But the silent night of Bethlehem turns out to have been in fact a night full of noise and light… much of which perhaps would have escaped the notice of all of the race of mortal men but for the ones to whom God’s special messengers stooped down and “tapped on the shoulder.”

The human race, besieged by both a merciless deafness of spirit and a profound blindness of the soul, could not have anticipated the Hope that had come into the world, wrapped in not only swaddling clothes but also the fragile, yet perfect flesh of the newborn King of kings!

What blazing and radiant light must have dazzled in the night sky above those poor, unsuspecting shepherds! Any who may have turned in for the night would have been suddenly wide awake, shielding their eyes from the brilliant glory of the Lord that shone about the holy angels that had come to proclaim the Savior’s birth!

On any other night their ears would have found only the silent sounds of a slumbering world, yet what amazing noise there must have been as the harmony of that great host of heaven’s citizens lifted up together their mighty voices in song!

But, in spite of the glorious splendor of both the glowing countenance of the heavenly choir and the matchless melody of their awesome music, the loudest noise yet ever heard on planet earth was the crying of a wee little baby born in a barn. That same voice would, in time, cry out again as the life of its Bearer ebbed and flickered out while lifted up on a cold, cruel cross. That same voice, the voice belonging to “the Lion of the tribe of Judah, the Root of David” (Revelations 5:5), will speak again and all the turmoil of the world will be stilled under His perfect and holy lordship (see Revelations 19:11-16).

That night in Bethlehem wasn’t so silent and still after all. The hand of God was moving, the love of God was flowing, the power of God was working… and the world was too deaf and blind to take much note of it all. Even after two thousand years have passed, we seem to languish still in deafness and blindness, unaware that the hand of God is STILL moving, the love of God is STILL flowing, and the power of God is STILL working.

Does heaven seem silent to you? Does its light elude your sight? Have a care to not listen with your earthly ears nor to look with mere eyes of flesh. His love for you was proven once and for all on the cross that He endured to pay for our sin. His love for you is steadfast and sure for the heart of God is steadier and more trustworthy than are the foundations of the earth itself. His love for you is far more profound and deep than is the bottom of earth’s oceans.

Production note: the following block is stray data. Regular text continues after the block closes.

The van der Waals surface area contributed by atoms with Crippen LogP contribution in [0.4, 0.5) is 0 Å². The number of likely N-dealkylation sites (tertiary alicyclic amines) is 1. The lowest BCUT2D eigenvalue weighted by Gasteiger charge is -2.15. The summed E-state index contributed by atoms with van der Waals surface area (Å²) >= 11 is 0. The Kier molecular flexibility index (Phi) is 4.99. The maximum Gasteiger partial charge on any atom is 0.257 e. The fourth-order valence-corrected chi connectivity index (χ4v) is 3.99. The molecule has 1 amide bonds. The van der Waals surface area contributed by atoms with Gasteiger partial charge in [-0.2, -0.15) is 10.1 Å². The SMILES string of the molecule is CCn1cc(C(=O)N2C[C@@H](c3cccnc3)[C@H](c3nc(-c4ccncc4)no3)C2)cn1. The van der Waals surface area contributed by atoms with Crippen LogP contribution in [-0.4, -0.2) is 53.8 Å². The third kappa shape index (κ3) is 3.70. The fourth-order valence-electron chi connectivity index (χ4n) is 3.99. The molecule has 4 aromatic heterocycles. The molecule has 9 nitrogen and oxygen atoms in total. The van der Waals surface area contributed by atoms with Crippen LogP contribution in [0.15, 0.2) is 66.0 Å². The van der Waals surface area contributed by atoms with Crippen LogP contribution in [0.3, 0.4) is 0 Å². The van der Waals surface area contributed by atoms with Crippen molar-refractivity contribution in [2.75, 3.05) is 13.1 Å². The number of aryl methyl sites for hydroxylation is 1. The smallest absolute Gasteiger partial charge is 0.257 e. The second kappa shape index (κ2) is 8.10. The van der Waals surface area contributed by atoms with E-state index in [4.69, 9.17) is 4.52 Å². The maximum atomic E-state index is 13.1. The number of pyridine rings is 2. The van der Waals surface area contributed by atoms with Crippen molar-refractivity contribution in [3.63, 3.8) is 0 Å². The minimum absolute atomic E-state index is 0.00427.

So don’t look for Him with either eyes or ears of flesh. Don’t judge Him with the distorted evidence that your limited circumstances supply you. Take Him at His word. Trust Him with your life. Turn to Him without delay.

After all, isn’t that what Christmas is REALLY all about? Isn’t it REALLY about how God’s love interrupted humanity’s race towards self-destruction? Isn’t it about God’s refusal to NOT wash His hands of us but to reach inside His creation in order to build us a bridge that we could not build for ourselves? Isn’t that what we are REALLY celebrating when we celebrate Christmas?

In the houses of our hearts, let us for a moment strip away all the things that are cluttering up our lives, and instead look to place Jesus at the center. If we take away presents from under the tree, the lawn ornaments, the lights on the eaves of our houses, what do we have left? If we take away turkey dinners and sugar cookies, not to mention piles of Christmas cards, what is it that remains? Can we even have Christmas without these things? Can we do without ol’ Saint Nick, His reindeer, and magical talking snowmen?

Yes… of course we can. Those things are fine and fun… but let us not allow them to so enthrall our hearts that we fail to see the light of Jesus which shines still though the world is darkened by hate, greed, malice, lust, and envy! Let us not fail to hear the music of His voice as He speaks into our lives His words of hope, invitation, and transformation, though the voices of the world jabber and shout at us all day, every day.

Allow this Christmas to be an occasion for seeking God’s face, His love, His power, and His lordship. Let it be as much a start for something new in your life as was the arrival of the Christ Child in the little town of Bethlehem so long ago.

“Simeon took Him up in his arms and blessed God and said, ‘Lord, now You are letting Your servant depart in peace, according to Your word; for my eyes have seen Your salvation that You have prepared in the presence of all peoples, a light for revelation to the Gentiles, and for glory to Your people Israel.’” (Luke 2:28-32 ESV).

Copyright © Thom Mollohan